Posted by Curt on 14 April, 2023 at 10:35 am. 43 comments already!


By Mark Judge

About a week before Jeff Sharlet’s new book The Undertow: Scenes from a Slow Civil War, was published in March, a new video was uploaded on YouTube. It was a short documentary from 1983 of when Harry Belafonte, an iconic American singer and actor, visited East Germany to perform in a concert promoting communism . The “World Peace Concert” was run by East Germany’s communist youth organization. Belafonte gave his blessings to the Soviet-sponsored campaign promoting unilateral Western disarmament.

The Belafonte concert is barely mentioned in The Undertow, a collection of essays and reporting by Sharlet, an award-winning journalist who teaches at Dartmouth College. Indeed, little of the Left’s history of flirting with authoritarianism is mentioned at all. Instead, The Undertow argues that a bunch of crazy right-wingers, including militia groups, are bent on conflict with the Left. They want a second civil war, Sharlet claims, and those who stand up to oppose them are American leftists, portrayed as Christlike figures of light and wisdom.

While announcing the Right has a strong and growing MAGA force that is armed and dangerous and itching for battle, Sharlet smothers any proof that the Left is violent and crazy. His book, which opens with a long and loving profile of Belafonte, fails to mention the singer’s hardcore leftism.

Not even Belafonte tried to airbrush his beliefs. In his memoir, Belafonte wrote: “I remained not just liberal but an unabashed lefty. I was still drawn to idealistic left-wing leaders … who seemed to embody the true ideals of socialism .”

Belafonte was friends with the communist singer Paul Robeson. He praised Hugo Chavez and Fidel Castro, writing that the latter has “a strong grasp of Latin American history and of the fine distinctions in law between Venezuela and its neighbors.” Belafonte called former President George W. Bush “the greatest tyrant, the greatest terrorist in the world.” He was a Marxist — pure and simple.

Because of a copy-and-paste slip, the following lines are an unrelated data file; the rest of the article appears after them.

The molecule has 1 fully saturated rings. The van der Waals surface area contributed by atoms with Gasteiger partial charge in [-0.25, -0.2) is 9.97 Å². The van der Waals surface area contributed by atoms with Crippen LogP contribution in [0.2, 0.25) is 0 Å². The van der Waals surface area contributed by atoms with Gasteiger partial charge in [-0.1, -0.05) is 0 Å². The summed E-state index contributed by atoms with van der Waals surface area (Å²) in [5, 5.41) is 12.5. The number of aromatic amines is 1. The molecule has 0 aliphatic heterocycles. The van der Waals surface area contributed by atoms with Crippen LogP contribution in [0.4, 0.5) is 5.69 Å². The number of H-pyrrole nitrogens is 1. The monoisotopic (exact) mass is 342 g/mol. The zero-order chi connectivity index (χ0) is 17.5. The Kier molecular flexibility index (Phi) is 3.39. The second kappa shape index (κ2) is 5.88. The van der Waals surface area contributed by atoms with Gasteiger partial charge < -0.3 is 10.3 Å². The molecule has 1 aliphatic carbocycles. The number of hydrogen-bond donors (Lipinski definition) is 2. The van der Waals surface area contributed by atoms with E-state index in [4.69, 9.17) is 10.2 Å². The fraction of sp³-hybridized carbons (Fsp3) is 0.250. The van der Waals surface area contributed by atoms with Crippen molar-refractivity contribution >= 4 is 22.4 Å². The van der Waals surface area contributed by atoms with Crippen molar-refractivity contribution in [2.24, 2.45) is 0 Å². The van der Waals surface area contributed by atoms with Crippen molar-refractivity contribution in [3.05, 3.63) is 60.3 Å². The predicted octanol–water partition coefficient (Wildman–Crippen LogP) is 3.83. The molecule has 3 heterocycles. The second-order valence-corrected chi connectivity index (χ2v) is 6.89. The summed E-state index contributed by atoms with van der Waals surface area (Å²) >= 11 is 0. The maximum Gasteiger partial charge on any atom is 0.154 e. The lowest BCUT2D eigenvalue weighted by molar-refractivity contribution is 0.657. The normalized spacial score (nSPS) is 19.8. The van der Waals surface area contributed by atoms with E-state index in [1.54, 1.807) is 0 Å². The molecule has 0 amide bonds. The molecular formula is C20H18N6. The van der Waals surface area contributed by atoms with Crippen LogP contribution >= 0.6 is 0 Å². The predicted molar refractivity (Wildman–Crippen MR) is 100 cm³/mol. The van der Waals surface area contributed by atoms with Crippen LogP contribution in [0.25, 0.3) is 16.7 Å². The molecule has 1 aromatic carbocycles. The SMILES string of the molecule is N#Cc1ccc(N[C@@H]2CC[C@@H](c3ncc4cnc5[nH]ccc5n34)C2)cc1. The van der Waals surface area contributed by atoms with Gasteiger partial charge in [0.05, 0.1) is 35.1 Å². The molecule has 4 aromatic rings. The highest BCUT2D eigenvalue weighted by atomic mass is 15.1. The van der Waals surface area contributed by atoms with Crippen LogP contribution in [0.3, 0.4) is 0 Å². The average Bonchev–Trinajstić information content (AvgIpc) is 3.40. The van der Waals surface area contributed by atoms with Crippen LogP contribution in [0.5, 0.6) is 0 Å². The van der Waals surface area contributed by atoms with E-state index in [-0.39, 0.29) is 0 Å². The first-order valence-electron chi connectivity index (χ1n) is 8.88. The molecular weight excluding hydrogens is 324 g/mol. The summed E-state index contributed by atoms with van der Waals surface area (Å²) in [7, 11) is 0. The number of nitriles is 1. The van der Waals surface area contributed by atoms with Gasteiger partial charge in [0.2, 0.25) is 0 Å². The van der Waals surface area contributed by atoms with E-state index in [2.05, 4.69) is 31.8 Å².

None of this is reported in The Undertow. Instead, Belafonte is portrayed by Sharlet simply as an inspirational civil rights leader — “a radiant man” who was friends with Martin Luther King Jr. and who remains a political visionary. Sharlet’s book is pure agitprop. It condemns conservatives and treats even the most violent and despicable leftists as, quite literally, messianic. In his essay about Occupy Wall Street, for example, the 2011 leftist street protests that resulted in stinky unbathed bodies and reports of sexual assault, Sharlet claims he felt like Jesus Christ — well, sort of: “I feel like one of five hundred title Christs, if by Christ you allow me to refer not to divinity itself but to one of its more wholly human representations, Andres Serrano’s 1987 photograph Piss Christ.”

Say what? Piss Christ is a notorious piece of garbage “art” that was created when Serrano placed a crucifix in a jar of his urine. To Sharlet, this is the icon worth emulating: “Appreciating what happened at Liberty Park [in New York’s Occupy Wall Street] requires a mental shift akin to the one necessary to see Piss Christ — an image of a plastic crucifix submerged in the artist’s own golden urine — as not blasphemous but a strange breed of beautiful. I don’t mean ideologically beautiful, some baroque idea one admires for the complexity of its inversions. I mean gorgeous. Breathtaking, breath-giving, at the same time.”

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